Fishing companies struggling to stay afloat

Braving the hardships
The fisheries and labour ministers met with hake fishing companies to see how the two parties can address various challenges faced by the industry.
Leandrea Louw
Barely recovering from the Covid-19 pandemic, the fishing industry now has to navigate through more challenges brought on by the high fuel prices and accompanying inflation rates.

The minister of fisheries and marine resources, Derek Klazen, along with the minister of labour, industrial relations, and employment creation, Utoni Nujoma, met with the players in the hake industry in Walvis Bay to discuss how the two partners can meet each other halfway to address several challenges faced by the sector.

“We managed to push through the Covid-19 pandemic, and I am truly grateful that companies did not lay off any workers. We are now facing another crisis; the Ukrainian and Russian war which led to fuel prices skyrocketing. We decided to consult the industry to hear what strategy we can adopt to minimize the effects of these challenges. Through discussions we were made aware that the unions are demanding salary increments," explained Nujoma.

The minister said that it is legitimate to look at the best interests of workers, but sometimes in unforeseen crises, parties need to come to the table. "We have heard the industry and, on another platform, we will engage our social partners.”

Klazen said his ministry had taken note of the cry from the fisheries industry through the media. “It’s important that we hear from the industry what concerns them. Fisheries are constantly in the media and I thought it's time that we also come to the table, listen and give you our view. Most importantly, many fishing companies are struggling - for many reasons. They have to pay quota usage fees and the right holders. The new right holders look at the new market prices at auctions and demand those prices.”

Klazen called on new rights holders not to lose focus of government policy, which dictates that investment in the industry needs to happen. “I want to make it categorically clear: that policy is still in place. If you don’t adhere, we will need to have a serious talk somewhere along the line. We all need to come to the table; the situation we currently find ourselves in needs all hands on deck. We need to work together as a team - it’s not only government that needs to address this issue, but the private sector. The fishing industry is an important sector of our country, their worries are ours. This is a caring ministry and a caring government – we need to listen to our people.” Challenges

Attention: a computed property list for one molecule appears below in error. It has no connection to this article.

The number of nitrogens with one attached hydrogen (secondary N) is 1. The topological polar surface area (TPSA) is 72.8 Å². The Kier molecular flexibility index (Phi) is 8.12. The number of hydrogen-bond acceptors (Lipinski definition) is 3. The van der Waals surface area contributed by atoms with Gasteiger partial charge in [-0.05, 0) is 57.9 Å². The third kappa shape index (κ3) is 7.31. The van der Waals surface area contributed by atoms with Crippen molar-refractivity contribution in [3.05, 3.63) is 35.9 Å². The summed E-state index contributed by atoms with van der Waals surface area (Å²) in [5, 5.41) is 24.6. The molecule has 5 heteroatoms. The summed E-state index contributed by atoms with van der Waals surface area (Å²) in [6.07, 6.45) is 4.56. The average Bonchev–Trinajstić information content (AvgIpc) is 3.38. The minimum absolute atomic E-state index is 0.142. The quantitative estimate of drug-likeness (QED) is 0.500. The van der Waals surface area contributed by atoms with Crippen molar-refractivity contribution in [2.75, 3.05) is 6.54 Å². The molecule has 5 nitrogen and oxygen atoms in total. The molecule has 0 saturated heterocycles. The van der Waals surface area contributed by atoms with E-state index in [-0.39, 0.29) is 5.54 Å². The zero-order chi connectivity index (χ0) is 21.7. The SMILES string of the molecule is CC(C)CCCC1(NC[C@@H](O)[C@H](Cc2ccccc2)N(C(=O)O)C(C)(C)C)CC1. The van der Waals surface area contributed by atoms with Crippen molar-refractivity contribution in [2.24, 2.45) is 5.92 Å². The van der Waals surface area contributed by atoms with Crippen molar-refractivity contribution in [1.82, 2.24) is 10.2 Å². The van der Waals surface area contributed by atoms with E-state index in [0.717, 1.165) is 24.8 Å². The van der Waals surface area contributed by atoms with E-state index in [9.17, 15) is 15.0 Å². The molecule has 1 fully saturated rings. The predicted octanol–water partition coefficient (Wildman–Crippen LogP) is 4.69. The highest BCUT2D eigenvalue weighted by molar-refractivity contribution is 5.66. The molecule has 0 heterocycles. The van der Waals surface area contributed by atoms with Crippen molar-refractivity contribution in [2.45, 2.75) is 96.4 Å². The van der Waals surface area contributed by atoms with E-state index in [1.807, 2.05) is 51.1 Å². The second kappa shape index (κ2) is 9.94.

Peya Hitula, the managing director of Tunacor Limited, stated that mitigating factors at this crisis time is tricky. “How do you mitigate the fuel price? We don’t control the fuel price, the only thing we can control is our fishing operations. You try to minimise fleet movement, and we have done our level best not to create a situation that could result in job losses. It’s difficult to pass these prices on to our consumers. It is not a Namibian problem, but a global problem.”

According to Jurgen Sander from Seaworks, the company's fuel consumption has doubled over the past 18 months. “Eighteen months ago, our wet operating fleet spent N$5 million on fuel for an active fleet of four vessels. This has doubled to N$10 million. That is just related to fuel, there are additional costs with the increases. In terms of our finished product, it’s about N$4 to N$5 per kilo to finish the product - without doing anything else. We can’t control it and will only get through these times if we work together.”

Restricted zone

Klazen also made it clear that the 200 m isobaths restriction is being enforced for a reason. “Fishing companies sometimes like to threaten the ministry with things such as: ‘If you don’t do this, I’ll do this.' It should not be like this. The 200 m isobath is a sensitive issue. Before independence, our waters were free for all to fish to swim where they want, but once we reached independence, regulations were put in place for our fish to become more sustainable. This measure, the 200 m isobaths restriction, was put in place to allow our fish numbers to grow. Other measures were also put in place; such as TAC. Horse mackerel is trickier nowadays, and during the winter months, these fish disappear. But there is no evidence that these fish can be found in the 200 m isobath area. This has not been proven yet. The wet fish horse mackerel industry believes this is where the fish goes, and want to fish in this area.”

He said that the ministry plans to host a workshop where scientific facts can be presented by the ministry as well as by independent scientists. “We want to engage people who have done studies in this restricted zone and afterward, we can look at a way forward. We are regarded as one of the top countries when it comes to sustainable fishing in the world. The 200 m isobaths restriction we are enacting is commendable for other countries, we need to be very careful when dealing with this.”

Additional quota

Klazen also referred to companies demanding additional quotas to sustain their employees. “The agreement is with fishing companies, and they are the ones getting the quotas. Under these quotas, they must then employ workers. The people around this table have assured the ministry of labour that they are going to try their best to not retrench workers, and are even going to absorb some of the costs associated with this troubled time. That is the relationship we need to have.

The minister said that he intends to have a meeting with the horse mackerel industry soon and that he will also address the entire fishing industry once again.